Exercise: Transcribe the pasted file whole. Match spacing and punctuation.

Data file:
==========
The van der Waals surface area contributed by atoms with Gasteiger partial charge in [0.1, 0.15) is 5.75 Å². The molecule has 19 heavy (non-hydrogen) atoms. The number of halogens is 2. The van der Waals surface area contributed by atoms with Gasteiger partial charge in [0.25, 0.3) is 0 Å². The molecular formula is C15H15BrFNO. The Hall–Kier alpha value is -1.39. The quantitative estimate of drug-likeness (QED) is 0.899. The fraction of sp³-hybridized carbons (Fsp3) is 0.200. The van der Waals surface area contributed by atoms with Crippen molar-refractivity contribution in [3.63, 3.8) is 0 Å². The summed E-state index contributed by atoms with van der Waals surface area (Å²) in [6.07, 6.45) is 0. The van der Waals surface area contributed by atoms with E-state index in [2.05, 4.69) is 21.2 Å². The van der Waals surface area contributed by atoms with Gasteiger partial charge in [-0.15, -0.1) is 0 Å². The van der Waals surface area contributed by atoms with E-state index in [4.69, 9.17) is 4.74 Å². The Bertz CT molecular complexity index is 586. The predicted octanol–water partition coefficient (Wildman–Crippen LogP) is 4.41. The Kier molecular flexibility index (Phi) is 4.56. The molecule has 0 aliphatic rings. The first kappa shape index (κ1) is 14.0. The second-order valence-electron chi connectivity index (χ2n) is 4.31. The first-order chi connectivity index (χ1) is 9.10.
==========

The van der Waals surface area contributed by atoms with Gasteiger partial charge in [0.1, 0.15) is 5.75 Å². The molecule has 19 heavy (non-hydrogen) atoms. The number of halogens is 2. The van der Waals surface area contributed by atoms with Gasteiger partial charge in [0.25, 0.3) is 0 Å². The molecular formula is C15H15BrFNO. The Hall–Kier alpha value is -1.39. The quantitative estimate of drug-likeness (QED) is 0.899. The fraction of sp³-hybridized carbons (Fsp3) is 0.200. The van der Waals surface area contributed by atoms with Crippen molar-refractivity contribution in [3.63, 3.8) is 0 Å². The summed E-state index contributed by atoms with van der Waals surface area (Å²) in [6.07, 6.45) is 0. The van der Waals surface area contributed by atoms with E-state index in [2.05, 4.69) is 21.2 Å². The van der Waals surface area contributed by atoms with Gasteiger partial charge in [-0.15, -0.1) is 0 Å². The van der Waals surface area contributed by atoms with E-state index in [4.69, 9.17) is 4.74 Å². The Bertz CT molecular complexity index is 586. The predicted octanol–water partition coefficient (Wildman–Crippen LogP) is 4.41. The Kier molecular flexibility index (Phi) is 4.56. The molecule has 0 aliphatic rings. The first kappa shape index (κ1) is 14.0. The second-order valence-electron chi connectivity index (χ2n) is 4.31. The first-order chi connectivity index (χ1) is 9.10.